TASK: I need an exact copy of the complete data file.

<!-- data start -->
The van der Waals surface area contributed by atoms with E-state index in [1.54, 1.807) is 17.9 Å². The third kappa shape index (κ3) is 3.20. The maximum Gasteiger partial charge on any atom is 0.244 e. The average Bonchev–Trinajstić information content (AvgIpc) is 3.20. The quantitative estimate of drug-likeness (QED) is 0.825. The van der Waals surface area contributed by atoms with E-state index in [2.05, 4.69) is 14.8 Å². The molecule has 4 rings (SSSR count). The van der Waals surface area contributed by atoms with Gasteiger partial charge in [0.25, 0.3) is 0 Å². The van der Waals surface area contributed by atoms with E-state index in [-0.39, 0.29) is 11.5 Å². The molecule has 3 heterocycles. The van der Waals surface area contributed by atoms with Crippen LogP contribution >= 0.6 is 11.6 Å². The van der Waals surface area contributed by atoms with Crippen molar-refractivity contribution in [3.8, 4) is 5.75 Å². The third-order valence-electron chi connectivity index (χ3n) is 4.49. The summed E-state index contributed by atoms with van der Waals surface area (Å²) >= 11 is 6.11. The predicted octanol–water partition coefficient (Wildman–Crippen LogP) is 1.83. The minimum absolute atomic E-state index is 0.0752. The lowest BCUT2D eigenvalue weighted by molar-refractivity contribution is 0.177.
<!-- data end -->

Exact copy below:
The van der Waals surface area contributed by atoms with E-state index in [1.54, 1.807) is 17.9 Å². The third kappa shape index (κ3) is 3.20. The maximum Gasteiger partial charge on any atom is 0.244 e. The average Bonchev–Trinajstić information content (AvgIpc) is 3.20. The quantitative estimate of drug-likeness (QED) is 0.825. The van der Waals surface area contributed by atoms with E-state index in [2.05, 4.69) is 14.8 Å². The molecule has 4 rings (SSSR count). The van der Waals surface area contributed by atoms with Gasteiger partial charge in [0.25, 0.3) is 0 Å². The van der Waals surface area contributed by atoms with E-state index in [-0.39, 0.29) is 11.5 Å². The molecule has 3 heterocycles. The van der Waals surface area contributed by atoms with Crippen LogP contribution >= 0.6 is 11.6 Å². The van der Waals surface area contributed by atoms with Crippen molar-refractivity contribution in [3.8, 4) is 5.75 Å². The third-order valence-electron chi connectivity index (χ3n) is 4.49. The summed E-state index contributed by atoms with van der Waals surface area (Å²) >= 11 is 6.11. The predicted octanol–water partition coefficient (Wildman–Crippen LogP) is 1.83. The minimum absolute atomic E-state index is 0.0752. The lowest BCUT2D eigenvalue weighted by molar-refractivity contribution is 0.177.